Diets

Analysis shows low energy diets with formula meal replacements are the most effective methods for weight management and remission in adults with type 2 diabetes – EurekAlert

Summary

A new study published in Diabetologia (the journal of the European Association for the Study of Diabetes [EASD]) finds that low energy diets with formula meal replacements are the most effective methods of weight management and remission in adults with type 2 diabetes (T2D), while the macronutrient content is not important to outcomes.

The research was conducted by Professor Mike Lean, Dr Chaitong Churuangsuk and colleagues at the Universities…….

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A new study published in Diabetologia (the journal of the European Association for the Study of Diabetes [EASD]) finds that low energy diets with formula meal replacements are the most effective methods of weight management and remission in adults with type 2 diabetes (T2D), while the macronutrient content is not important to outcomes.

The research was conducted by Professor Mike Lean, Dr Chaitong Churuangsuk and colleagues at the Universities of Glasgow, (with Dr Churuangsuk also affiliated to Prince of Songkla University, Hat Yai, Thailand) and others from Cambridge (UK) and Otago (New Zealand) Universities. The group analysed published meta-analyses of which type of diet is best for achieving and then maintaining weight loss in adults with T2D.

While T2D is influenced by both genetic and environmental factors, it is rising levels of overweight and obesity which have driven the current global epidemic of diabetes. The authors note: “Without strategic commitment internationally on effective prevention strategies, type 2 diabetes will affect an estimated 629 million people worldwide by 2045.”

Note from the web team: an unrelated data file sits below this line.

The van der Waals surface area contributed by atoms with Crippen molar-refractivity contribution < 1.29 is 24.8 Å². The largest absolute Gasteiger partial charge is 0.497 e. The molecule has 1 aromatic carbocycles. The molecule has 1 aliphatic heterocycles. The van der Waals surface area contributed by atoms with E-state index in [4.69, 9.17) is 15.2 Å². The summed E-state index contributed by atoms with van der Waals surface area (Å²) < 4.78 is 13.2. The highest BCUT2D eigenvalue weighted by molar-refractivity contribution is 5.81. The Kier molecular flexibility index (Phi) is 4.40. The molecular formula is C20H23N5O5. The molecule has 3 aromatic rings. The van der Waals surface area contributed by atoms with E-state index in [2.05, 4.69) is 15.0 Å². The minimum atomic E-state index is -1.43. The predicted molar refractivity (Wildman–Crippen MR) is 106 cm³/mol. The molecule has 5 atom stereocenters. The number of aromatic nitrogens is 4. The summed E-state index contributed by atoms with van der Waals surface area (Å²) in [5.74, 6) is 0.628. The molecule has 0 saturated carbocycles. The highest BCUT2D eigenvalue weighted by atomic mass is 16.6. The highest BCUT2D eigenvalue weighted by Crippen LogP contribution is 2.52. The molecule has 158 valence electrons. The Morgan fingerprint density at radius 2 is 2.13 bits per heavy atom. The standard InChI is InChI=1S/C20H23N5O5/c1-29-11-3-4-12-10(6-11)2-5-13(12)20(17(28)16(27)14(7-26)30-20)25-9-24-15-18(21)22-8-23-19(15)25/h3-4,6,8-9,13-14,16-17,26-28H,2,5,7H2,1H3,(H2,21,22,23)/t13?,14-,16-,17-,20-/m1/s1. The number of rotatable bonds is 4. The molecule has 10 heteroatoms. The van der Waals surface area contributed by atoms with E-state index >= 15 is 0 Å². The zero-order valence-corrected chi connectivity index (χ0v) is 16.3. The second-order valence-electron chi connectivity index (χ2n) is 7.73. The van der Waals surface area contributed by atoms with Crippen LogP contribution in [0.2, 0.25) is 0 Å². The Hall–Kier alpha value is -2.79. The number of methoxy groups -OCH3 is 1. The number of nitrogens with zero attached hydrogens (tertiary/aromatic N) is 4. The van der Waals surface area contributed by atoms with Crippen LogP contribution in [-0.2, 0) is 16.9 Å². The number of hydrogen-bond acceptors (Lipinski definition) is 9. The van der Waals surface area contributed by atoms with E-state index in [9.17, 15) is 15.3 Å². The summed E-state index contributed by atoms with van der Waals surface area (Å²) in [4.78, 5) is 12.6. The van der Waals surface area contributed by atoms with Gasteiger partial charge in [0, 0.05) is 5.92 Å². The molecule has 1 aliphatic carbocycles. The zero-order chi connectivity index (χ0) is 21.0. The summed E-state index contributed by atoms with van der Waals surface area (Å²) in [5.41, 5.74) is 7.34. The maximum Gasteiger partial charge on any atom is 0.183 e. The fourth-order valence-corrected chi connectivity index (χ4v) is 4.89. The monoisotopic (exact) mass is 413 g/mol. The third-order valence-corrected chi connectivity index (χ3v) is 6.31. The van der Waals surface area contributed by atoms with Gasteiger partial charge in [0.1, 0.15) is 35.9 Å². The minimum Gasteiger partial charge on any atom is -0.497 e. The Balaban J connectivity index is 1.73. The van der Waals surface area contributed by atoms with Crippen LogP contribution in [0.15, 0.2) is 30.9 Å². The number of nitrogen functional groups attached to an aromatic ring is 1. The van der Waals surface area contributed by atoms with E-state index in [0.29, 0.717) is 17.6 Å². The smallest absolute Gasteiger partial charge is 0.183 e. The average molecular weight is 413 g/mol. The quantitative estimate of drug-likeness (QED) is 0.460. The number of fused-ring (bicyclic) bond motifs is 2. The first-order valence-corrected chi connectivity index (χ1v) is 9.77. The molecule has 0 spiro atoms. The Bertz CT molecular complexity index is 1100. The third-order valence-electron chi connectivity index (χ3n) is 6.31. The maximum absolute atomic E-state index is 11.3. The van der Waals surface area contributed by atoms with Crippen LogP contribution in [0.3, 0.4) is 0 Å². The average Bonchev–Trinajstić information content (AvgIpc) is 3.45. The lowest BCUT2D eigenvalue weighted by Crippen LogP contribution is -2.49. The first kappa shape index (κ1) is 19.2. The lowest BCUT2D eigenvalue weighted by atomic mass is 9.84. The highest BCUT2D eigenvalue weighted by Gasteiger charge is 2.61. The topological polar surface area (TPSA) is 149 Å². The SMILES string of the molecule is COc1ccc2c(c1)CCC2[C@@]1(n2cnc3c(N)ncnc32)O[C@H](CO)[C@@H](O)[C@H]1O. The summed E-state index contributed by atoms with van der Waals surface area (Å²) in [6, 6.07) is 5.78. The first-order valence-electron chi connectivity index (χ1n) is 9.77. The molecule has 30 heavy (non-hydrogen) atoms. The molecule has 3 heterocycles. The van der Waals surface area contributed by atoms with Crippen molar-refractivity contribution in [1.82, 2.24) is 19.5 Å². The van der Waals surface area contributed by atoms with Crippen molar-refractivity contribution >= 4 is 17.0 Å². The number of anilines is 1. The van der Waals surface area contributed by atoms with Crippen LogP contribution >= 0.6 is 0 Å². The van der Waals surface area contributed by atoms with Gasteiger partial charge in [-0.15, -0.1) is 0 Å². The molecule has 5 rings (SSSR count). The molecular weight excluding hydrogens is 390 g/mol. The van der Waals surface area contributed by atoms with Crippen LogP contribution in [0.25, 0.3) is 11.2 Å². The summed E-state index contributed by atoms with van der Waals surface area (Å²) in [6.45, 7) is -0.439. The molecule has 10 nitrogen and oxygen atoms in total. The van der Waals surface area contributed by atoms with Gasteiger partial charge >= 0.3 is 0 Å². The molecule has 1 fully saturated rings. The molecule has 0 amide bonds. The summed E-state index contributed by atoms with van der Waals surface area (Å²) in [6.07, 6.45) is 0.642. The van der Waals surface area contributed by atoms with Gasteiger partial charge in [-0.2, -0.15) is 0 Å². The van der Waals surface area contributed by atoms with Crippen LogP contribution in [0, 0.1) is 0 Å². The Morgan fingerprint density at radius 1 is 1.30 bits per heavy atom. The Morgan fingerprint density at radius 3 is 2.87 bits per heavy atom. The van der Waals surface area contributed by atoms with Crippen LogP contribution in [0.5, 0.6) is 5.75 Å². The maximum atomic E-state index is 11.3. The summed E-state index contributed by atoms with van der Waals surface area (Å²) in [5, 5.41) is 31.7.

The onset of T2D is primarily driven by weight gain to the point that it becomes unhealthy. The amount of weight-gain needed varies widely between individuals. The development of the disease involves a complex interaction of gut hormones, low-grade inflammation and possibly metabolites from the gut microbiota. It develops in susceptible individuals and families who tend to have large waists and who accumulate fat in their liver, pancreas and muscles.  This impairs organ functions, resulting in hyperglycaemia (abnormally high blood sugar), commonly associated with hypertension (high blood pressure) and abnormal blood fats.

T2D requires lifelong management, but even with treatment it can cause disabling, painful and life-shortening complications. However, sufficient weight loss can remove the abnormal body fat from liver and pancreas and reverse diabetes.

Weight loss is critical to management and remission of T2D and has been shown to improve all the related cardiometabolic risk factors and reduce the patient’s need for medication.

In the UK DiRECT study, funded by Diabetes UK, almost 80% of people with T2D for up to 6 years who lost over 10kg, and maintained the weight loss of over 10 kg, remained in remission from diabetes for at least 2 years.

While there is widespread awareness of the benefits of weight loss for people withT2D, there is a lack of authoritative guidance over dietary advice, to inform both patients and healthcare providers. Ill-informed controversy over diet types has contributed to inaction and delays in providing effective treatment. Current guidelines stress the importance of personalised weight management and state that various diet strategies may be effective, but do not provide information about diet composition. This can lead to patients following diets based on distorted evidence and misleading claims.

Adherence to any energy-reduced diet will lead to sustained weight loss, provided that energy (calorie) use exceeds intake. However, in practice, adherence rates and weight losses vary widely, even within the same diet programme, and some comparisons …….

Source: https://www.eurekalert.org/news-releases/934913